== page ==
Notes

1

This essay draws extensively on my entry in Atzieni et al. (forthcoming).

2

Something of an exception is represented by Brenner (1985) for whom England's transition to agrarian capitalism, and its increased productivity, was able to break the limits of the Malthusian population cycle for the first time in history.

3

A challenge analogous to that undertaken by Durkheim (1951) in his classic study of suicide in western Europe, which deployed demographic data of the time.

4

Obregón (1974) followed in the line of Jose Nun (1969) who questioned what he called “leftist hyperfunctionalism” and tried to show “that in many places a surplus population was growing that in the best of cases was simply irrelevant to the hegemonic sector of the economy and in the worst of cases endangered its stability. This presented the established order with the political problem of managing such nonfunctional surpluses to prevent them from becoming dysfunctional.” This last point is a feature of the argument of Sanyal (2007).

5

Anderson (2021: 227) suggests that the “most intractable problem” of Indian capitalism is “a vast surplus population it cannot absorb in any formal labour market and does not even require to hold down wages.”

6

That is, for very different reasons than Ferguson (2019).

7

Benanav (2019) contests the widespread argument—or assumption?—of the (primarily) rural sources of urban “surplus population”.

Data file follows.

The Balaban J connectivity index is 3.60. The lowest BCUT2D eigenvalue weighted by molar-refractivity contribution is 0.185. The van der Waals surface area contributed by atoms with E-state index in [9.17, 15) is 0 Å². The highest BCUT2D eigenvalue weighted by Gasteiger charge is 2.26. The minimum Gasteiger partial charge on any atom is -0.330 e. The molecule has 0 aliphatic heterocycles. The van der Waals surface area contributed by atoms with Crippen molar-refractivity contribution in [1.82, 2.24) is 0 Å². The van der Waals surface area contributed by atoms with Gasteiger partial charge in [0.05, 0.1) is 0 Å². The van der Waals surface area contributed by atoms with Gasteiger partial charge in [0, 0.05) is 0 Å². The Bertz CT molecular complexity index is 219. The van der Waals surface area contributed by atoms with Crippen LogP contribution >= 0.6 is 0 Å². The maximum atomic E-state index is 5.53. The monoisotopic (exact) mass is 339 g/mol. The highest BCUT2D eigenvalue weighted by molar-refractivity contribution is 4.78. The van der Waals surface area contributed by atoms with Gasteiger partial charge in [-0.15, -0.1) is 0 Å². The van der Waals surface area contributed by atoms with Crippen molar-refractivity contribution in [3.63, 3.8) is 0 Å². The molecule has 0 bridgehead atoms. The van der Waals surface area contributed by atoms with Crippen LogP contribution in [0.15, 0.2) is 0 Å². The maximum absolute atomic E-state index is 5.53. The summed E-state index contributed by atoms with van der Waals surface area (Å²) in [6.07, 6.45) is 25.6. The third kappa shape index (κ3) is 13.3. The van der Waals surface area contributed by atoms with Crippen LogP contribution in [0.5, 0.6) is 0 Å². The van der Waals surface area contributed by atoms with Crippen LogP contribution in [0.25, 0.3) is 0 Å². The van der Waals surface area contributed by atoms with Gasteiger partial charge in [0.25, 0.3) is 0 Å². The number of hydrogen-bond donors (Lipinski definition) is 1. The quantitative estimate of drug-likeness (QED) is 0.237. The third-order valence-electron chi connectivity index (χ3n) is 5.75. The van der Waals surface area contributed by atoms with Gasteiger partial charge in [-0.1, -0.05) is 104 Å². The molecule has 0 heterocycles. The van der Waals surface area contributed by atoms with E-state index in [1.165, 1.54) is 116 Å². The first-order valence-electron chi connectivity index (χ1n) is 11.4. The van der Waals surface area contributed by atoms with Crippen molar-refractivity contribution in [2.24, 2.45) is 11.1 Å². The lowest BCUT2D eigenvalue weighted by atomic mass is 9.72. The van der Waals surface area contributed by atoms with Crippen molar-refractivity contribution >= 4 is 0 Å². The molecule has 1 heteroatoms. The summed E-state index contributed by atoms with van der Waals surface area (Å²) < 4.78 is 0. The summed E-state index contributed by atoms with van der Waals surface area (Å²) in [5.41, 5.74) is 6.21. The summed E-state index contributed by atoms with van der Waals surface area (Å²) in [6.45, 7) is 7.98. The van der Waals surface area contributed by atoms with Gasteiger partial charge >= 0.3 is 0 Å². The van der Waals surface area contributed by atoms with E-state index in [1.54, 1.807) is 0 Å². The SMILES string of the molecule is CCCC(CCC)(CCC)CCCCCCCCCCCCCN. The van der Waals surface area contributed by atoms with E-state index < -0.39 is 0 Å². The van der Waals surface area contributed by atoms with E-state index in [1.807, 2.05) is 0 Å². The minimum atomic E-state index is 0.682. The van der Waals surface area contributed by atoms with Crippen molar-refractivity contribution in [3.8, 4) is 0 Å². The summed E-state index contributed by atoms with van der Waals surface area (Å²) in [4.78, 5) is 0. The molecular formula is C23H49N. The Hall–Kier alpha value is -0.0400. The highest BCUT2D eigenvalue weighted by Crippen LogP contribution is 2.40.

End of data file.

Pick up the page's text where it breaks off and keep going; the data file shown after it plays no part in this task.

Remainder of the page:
8

The Brennerian tenor of Benanav's approach is no doubt more evident in his subsequent book (Benanav 2020).

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  • Moyo, Sam, Praveen Jha, and Paris Yeros. 2013. “The classical agrarian question: Myth, reality and relevance today.Agrarian South 2 (1): 93119.

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    • Export Citation
  • Munck, Ronaldo. 2013. “The precariat: A view from the South.Third World Quarterly 34 (5): 747762.

  • Nun, José. 1969. “Sobrepopulación relativa, ejercito industrial de reserva y masa marginal[“Relative surplus population, the industrial reserve army, and the marginal mass”]. Revista Latino-Americano de Sociología 5 (2):178236.

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  • Obregón, Aníbal Quijano. 1974. “The marginal pole of the economy and the marginalized labour force.Economy & Society 3 (4): 393428.

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    • Export Citation